Bad Handwriting, Wrong Address: Verifying Signatures On Colorado Initiatives


Lynn Bartels/Colorado Department of State

Lynn Bartels, spokeswoman for the Colorado Secretary of State's office, tweeted out this photo when backers of oil and gas ballot initiatives turned in their signatures.

Lynn Bartels, spokeswoman for the Colorado Secretary of State’s office, tweeted out this photo, saying “Proponents of fracking measures turned in lots of boxes with very few petitions in them.”

Lynn Bartels / Colorado Department of State

So far, seven initiatives have been approved for Colorado’s November ballot. One wants to raise the minimum wage, another allows “death with dignity” for the terminally ill.  Still another approved initiative would make it far more difficult for new ballot measures to qualify for the ballot in years to come.

The Secretary of State is now sorting through the signatures for two more measures. They’re the last two to be considered and, taken together, they would seriously restrict oil and gas development in the state. Government workers are doing the tedious work  of sorting through boxes of petitions to determine if Initiatives 75 and 78 have the 98,482 signatures required to be placed on the ballot.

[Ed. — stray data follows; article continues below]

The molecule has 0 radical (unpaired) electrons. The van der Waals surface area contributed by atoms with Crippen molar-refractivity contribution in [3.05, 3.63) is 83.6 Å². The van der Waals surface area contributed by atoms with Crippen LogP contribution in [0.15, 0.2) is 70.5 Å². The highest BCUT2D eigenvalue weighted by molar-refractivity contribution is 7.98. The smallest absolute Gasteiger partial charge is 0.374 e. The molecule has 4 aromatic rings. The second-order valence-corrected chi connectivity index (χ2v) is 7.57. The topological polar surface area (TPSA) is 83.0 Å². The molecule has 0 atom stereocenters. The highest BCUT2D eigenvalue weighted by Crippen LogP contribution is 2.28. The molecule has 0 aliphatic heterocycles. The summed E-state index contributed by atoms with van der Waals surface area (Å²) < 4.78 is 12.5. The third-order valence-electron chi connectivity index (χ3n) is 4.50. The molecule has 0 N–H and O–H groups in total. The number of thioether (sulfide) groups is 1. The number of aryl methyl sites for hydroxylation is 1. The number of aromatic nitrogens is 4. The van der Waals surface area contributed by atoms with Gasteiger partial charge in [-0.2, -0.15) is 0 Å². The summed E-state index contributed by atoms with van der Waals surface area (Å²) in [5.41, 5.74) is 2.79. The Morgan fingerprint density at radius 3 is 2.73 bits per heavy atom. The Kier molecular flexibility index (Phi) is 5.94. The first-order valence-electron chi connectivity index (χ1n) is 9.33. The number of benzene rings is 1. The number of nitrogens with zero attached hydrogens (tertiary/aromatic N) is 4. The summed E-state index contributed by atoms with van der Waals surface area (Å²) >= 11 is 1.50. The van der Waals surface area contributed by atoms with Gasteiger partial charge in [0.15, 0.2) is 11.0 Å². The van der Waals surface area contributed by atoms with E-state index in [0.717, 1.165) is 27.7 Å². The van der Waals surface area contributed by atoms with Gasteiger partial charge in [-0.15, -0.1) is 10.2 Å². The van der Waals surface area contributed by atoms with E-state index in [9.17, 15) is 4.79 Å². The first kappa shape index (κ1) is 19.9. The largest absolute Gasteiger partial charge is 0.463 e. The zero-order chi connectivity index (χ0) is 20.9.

Inside Energy’s Leigh Paterson spoke with Ben Schler, with the Elections Division at the Colorado Department of State, to learn more about the process. Here are some highlights:

Groups Celebrate When They Drop Signatures Off

“Honestly, it can be a little chaotic. These folks have been working for months on collecting these signatures and because it takes so many boxes to turn in a petition, you need a lot of volunteers to bring your petitions in for you. You get all of those folks into one small room, there is a sense of accomplishment there because they’ve turned in their petitions. It often seems to be that it is at that moment that it’s time to start hooping and hollering.”

Employees In Pueblo Check Signatures By Hand

“It is a facility that is run by another government agency, the Department of Personnel and Administration. When you put the three different shifts together, they’re working around the clock. When it’s at its peak, about 130 folks are doing this stuff… Each petition has thousands of petition sections. Each section has multiple pages with multiple signatures on each page. So our folks at the very beginning are counting each section, counting each page, and then they’re counting each line on each page. And that’s how we get to that final number of whatever it is that those folks turned in…We don’t initially check all of the signatures. This group turned in, say, 180,000 signatures. We take the number and we do a five percent random sample of it. And then of that random sample, we check all of those signatures.”

Human Error Is Part Of The Process, So Is Double Checking

“It is absolutely the case that because humans are the ones that are staring at the page, because you have varying levels of ability with regard to being able to decipher bad handwriting, you are certainly going to see some errors. Our folks down in Pueblo have a fairly robust quality assurance process that we go through so that the managers, the folks who have a lot of experience in this process, are constantly checking the quality of work the folks are doing.”